Hey, Greg Maddux had a specific type of game named after him. No reason not to call every two-way player from here on out a “Shohei.”

Adler: A two-way season where you hit 40 homers and strike out 100 batters. Ohtani gets the Double Halo.

But say Vlad wins it. He has one of the most exclusive single-season name-brand achievements in baseball. All that really shows us is we should come up with a name for whatever Ohtani is doing.

Feinsand: Vlad’s season will have mattered more to his team than any other player in the league. That’s the most valuable player.

Footer: And we should note there is precedent for Triple Crown winners not winning MVP. Ted Williams is one example. I think it's somewhat ironic (and cool?) that there is still something to debate even without Mike Trout being the one who would prevent a Triple Crown winner from winning MVP.

Adler: I think the Triple Crown is more just an indicator that the player had a really memorable season. It can't be the exhaustive reason why he wins MVP.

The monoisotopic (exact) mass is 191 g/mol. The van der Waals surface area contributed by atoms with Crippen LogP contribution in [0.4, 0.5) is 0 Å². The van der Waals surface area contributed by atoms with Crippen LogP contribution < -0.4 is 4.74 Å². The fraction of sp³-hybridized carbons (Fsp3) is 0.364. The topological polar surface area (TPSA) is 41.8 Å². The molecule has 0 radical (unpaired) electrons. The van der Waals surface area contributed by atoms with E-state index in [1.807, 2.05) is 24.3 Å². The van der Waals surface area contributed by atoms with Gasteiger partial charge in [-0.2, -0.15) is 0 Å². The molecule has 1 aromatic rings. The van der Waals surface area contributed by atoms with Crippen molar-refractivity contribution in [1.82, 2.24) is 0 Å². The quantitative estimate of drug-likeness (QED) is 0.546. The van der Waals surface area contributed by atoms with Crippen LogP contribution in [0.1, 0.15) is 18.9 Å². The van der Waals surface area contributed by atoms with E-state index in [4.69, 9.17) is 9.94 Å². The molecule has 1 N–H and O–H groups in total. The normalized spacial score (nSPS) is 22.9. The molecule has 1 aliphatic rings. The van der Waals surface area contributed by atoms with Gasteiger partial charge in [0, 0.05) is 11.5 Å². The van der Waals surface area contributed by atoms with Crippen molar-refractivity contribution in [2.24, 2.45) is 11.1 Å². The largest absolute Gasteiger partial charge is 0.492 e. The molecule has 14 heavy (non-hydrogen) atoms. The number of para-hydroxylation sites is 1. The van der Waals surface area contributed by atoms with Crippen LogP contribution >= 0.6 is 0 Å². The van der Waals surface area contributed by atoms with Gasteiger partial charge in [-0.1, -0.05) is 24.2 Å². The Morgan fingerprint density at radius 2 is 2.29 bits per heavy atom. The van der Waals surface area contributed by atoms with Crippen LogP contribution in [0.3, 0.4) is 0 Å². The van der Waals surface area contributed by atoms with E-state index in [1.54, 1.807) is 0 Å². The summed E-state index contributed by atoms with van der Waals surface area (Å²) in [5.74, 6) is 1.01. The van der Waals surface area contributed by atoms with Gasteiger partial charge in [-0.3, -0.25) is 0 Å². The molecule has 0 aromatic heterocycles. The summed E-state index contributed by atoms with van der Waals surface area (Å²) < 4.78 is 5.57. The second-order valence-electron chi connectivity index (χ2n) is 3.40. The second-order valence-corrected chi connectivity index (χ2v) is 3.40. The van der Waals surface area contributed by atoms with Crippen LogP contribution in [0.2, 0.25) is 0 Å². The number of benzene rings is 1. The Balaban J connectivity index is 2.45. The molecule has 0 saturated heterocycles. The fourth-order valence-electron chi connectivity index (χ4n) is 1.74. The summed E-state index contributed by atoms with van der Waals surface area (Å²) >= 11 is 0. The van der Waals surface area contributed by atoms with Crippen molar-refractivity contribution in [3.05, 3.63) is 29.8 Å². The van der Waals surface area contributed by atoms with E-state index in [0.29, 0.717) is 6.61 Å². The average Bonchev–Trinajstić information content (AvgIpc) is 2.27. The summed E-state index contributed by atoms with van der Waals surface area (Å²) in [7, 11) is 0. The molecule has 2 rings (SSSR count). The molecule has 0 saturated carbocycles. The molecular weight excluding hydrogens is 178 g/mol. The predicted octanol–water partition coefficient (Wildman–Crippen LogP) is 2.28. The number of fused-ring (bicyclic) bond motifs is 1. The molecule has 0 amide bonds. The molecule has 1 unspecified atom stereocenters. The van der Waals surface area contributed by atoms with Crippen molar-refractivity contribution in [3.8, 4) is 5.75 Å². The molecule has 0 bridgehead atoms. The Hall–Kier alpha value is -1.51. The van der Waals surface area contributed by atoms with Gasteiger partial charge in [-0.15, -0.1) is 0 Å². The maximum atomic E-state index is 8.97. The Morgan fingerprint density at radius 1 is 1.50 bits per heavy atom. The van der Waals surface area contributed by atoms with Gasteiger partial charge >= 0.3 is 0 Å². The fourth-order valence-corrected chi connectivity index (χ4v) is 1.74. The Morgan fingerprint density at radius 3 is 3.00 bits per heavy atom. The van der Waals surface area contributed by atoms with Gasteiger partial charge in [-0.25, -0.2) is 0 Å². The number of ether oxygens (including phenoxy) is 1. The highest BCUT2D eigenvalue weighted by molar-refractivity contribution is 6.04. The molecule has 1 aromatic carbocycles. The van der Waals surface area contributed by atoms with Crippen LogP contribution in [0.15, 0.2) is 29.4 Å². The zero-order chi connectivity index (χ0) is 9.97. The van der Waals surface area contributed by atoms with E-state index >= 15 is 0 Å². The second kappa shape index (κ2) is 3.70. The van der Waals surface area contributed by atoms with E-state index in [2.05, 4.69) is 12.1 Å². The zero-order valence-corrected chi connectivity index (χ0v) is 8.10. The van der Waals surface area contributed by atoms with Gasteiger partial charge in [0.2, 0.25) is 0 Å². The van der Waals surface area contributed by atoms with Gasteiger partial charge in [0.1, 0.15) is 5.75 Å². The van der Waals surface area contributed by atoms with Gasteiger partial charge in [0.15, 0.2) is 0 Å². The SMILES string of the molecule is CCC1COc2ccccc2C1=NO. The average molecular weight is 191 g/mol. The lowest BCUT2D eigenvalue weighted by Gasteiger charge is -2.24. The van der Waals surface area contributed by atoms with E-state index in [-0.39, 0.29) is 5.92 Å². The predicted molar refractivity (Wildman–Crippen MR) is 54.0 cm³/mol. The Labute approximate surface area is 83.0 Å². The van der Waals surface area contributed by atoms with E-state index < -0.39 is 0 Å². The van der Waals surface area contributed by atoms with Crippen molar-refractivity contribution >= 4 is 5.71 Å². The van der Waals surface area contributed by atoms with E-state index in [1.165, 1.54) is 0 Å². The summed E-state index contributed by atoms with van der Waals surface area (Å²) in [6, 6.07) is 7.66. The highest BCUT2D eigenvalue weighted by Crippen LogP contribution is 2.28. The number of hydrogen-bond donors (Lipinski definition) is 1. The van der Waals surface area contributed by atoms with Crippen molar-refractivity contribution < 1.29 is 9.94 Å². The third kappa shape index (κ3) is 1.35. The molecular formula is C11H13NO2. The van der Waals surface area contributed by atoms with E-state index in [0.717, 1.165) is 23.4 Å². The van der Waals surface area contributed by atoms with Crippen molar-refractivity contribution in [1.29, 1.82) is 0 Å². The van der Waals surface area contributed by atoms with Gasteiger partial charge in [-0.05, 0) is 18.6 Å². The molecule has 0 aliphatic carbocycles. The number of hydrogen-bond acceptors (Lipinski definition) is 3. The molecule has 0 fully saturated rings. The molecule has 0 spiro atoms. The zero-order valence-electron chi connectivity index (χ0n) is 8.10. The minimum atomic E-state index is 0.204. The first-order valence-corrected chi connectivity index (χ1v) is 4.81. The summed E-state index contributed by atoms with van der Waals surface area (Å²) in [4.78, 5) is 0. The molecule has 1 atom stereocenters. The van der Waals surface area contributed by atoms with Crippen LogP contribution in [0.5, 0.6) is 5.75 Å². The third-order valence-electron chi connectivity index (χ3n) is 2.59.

Petriello: There you go. I like that.

Footer: So Mark, to be clear, if Vlad wins the Triple Crown and the Jays get into the postseason, that, for you, could/should push him ahead of Ohtani? But if the Jays don't get to the postseason, you'd probably lean Ohtani?

Feinsand: The Triple Crown itself wouldn’t push me to vote for Vlad. But when you look at his all-around season -- leading the league in all three slash line categories, plus homers, runs, etc. -- I think he warrants a strong look. Then you factor in Toronto’s success, and I think it puts him in a tight race with Ohtani.